the holder of the card was appointed an honorary member of the association. Ex. R148, 150,
R254. The window decal is in the shape of a 6-point sheriff star and includes the following text:
“Sheriff’s Assoc.”, “High Sheriff Richard Zaharek”, “Litchfield County”, says “State of
Connecticut” in the center and has an expiration date at the bottom. Ex. 257.
One Litchfield County Honorary Deputy Sheriff who provided testimony obtained an
application from a family member who was already an Honorary Deputy Sheriff. S-106, p. 4. The
application form is represented in Ex. 151. This person does not know either the Sheriff or Chief
Deputy Sheriff for Litchfield County. S-106, p. 13. The application was mailed to the Litchfield
County Sheriff’s Association along with the family member’s renewal. S-106, p. 7. Within a
month of the application, this individual received a window decal in the mail. S-106, p. 10 - 11.
27
This individual then received a second mailing with a badge. S-106, pp. 10 - 12; Ex. R147. This
individual received a membership card, and believes that it came with the first mailing. S-106, pp.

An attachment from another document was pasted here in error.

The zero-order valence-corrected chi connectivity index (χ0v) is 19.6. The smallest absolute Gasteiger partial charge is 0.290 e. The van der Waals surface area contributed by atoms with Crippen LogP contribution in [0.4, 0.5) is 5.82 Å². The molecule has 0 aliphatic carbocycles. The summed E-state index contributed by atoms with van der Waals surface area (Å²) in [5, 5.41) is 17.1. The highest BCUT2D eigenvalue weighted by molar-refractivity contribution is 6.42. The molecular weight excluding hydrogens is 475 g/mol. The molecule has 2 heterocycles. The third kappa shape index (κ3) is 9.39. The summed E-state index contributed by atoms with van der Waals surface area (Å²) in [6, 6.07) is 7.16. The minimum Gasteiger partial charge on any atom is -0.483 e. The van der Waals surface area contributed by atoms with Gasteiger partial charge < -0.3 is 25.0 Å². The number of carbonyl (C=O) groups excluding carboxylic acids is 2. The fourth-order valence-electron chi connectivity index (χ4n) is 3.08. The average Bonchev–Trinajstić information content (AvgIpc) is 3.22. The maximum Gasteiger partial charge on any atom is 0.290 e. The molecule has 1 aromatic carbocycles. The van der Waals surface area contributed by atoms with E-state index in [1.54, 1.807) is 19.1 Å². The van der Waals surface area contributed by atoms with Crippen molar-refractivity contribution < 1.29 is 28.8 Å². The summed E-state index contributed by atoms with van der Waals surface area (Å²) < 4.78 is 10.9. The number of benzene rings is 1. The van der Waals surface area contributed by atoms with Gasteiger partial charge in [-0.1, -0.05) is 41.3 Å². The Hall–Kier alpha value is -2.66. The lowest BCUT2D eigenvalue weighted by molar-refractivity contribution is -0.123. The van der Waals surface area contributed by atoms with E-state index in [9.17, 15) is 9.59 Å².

10 - 12; Ex. R148. At no time did anyone indicate to this individual anything about the uses that
should or should not be made of the badge. S-106, p. 8.
Another Litchfield County Honorary Deputy Sheriff obtained an application from a friend
who was also an Honorary Deputy Sheriff. S-107, pp. 4 - 5. This individual does not know the
Sheriff or Chief Deputy Sheriff. S-107, p. 5. In this person’s words “I don’t know where
Litchfield is.” S-107, p. 5. An application in the form of Ex. 151 was filled out and sent in with a
check for the badge and membership. S-107, pp. 5 - 6. A badge, car decal, and identification card
were then sent to this individual in the mail. S-107, pp. 6 - 9; Ex. R254: Ex. R255; Ex. 257. This
individual was never contacted by the Sheriff or Chief Deputy Sheriff nor did anyone explain the
significance of having a badge. S-107, p. 7. No one indicated whether the badge conferred any
official status. Nor was any explanation given when the badge was mailed with respect to the use
or nonuse of the badge. S-107, p. 10.
We have identified 154 individuals who are Honorary Deputy Sheriffs in Litchfield
County. A copy of a list of these individuals is attached as an exhibit to this report.22 Ex. 927.
3. Middlesex County.
The initial membership fee for honorary members in the Middlesex County Sheriffs’
Association, Inc. is $65. R126. This fee includes a membership card and badge.
Badges issued recently are 6-point gold color sheriff stars including the text “Honorary
Deputy”, “Middlesex County”, a badge number and the state seal in the center. Ex. R119, R127.
Older badges were identical in design except that they were silver in color. Ex. R166; S-128, pp.